Health system employees. Many health systems assume financial risk by self-insuring their employees for health, which creates an incentive for them to help their employees and their covered dependents stay healthy. This approach is ideal for a health system to pilot test and fine-tune a population health strategy.

MA plans. The population covered by Medicare Advantage (MA) plans is a priority because its members’ personal healthcare expenditures are roughly three times higher than those of the working-age population (age 19-64). Because healthcare expenditures for this population largely relate to chronic diseases for which effective interventions exists, a well-managed population health approach has a strong potential to reduce health expenditures and improve outcomes. MA plans can provide additional services not covered by traditional Medicare, including dental and vision coverage as well as some high-value non-medical interventions.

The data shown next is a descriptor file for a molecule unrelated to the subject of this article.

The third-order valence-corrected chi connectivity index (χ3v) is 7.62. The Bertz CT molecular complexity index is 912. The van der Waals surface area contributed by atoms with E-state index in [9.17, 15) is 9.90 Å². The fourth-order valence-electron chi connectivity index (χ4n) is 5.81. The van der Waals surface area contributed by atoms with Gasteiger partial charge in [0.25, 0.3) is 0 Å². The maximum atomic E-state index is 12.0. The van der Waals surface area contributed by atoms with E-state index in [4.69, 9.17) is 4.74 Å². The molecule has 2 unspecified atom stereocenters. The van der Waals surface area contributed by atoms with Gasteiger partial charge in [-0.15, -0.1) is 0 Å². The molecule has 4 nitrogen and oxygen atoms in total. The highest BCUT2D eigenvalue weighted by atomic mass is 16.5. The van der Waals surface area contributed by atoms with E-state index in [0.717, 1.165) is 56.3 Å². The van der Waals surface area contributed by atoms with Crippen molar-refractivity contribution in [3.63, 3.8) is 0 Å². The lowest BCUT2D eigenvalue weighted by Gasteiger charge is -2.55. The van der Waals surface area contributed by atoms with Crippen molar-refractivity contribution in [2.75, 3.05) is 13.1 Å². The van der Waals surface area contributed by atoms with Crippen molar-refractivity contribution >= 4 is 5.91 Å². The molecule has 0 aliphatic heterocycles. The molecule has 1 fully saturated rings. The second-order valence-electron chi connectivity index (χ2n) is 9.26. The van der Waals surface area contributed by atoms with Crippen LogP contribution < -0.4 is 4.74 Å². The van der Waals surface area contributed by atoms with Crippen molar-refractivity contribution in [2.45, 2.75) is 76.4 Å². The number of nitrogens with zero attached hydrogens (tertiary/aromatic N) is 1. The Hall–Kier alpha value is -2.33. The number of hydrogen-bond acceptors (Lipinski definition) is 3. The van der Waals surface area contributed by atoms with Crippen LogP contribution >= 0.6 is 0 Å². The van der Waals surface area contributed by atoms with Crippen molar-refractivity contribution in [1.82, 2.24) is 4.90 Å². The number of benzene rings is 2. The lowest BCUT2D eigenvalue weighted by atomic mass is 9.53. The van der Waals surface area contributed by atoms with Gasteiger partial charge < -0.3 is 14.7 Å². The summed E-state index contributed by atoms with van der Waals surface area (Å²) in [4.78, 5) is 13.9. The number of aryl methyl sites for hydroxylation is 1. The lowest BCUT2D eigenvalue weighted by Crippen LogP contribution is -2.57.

MA plans receive capitated payment for the covered enrollees. The payer receiving the capitated payment, whether it is a provider-owned health plan or a private insurance company, has a strong incentive to ensure MA beneficiaries receive high-quality health services at the lowest cost possible. These incentives are direct to the health system if it owns the health plan. If another entity owns the plan, the health system must negotiate an agreement to share in any cost savings resulting from the population health program. The agreement can be anything from a true partnership to a percentage-of-premium arrangement for the health system to deliver designated services.

Traditional Medicare. Health systems can enroll in CMS’s MSSP or NextGen program to assume partial risk for Medicare enrollees attributed to their health system (although this option may not be renewed by the current administration). They also have the option of participating in CMS’s Global and Professional Medicare Direct Contracting program. Such programs offer health systems increased financial flexibility, with incentives similar to those offered by MA plans to increase Medicare beneficiary involvement and attract risk-sharing providers to compete in the Medicare FFS market.

Medicaid managed care. Taking partial or full risk for a Medicaid population though an effective population health program offers health systems two primary benefits:

  • By reducing unnecessary or avoidable health services, it can improve the bottom line for health systems that have a negative contribution margin for services delivered to Medicaid patients.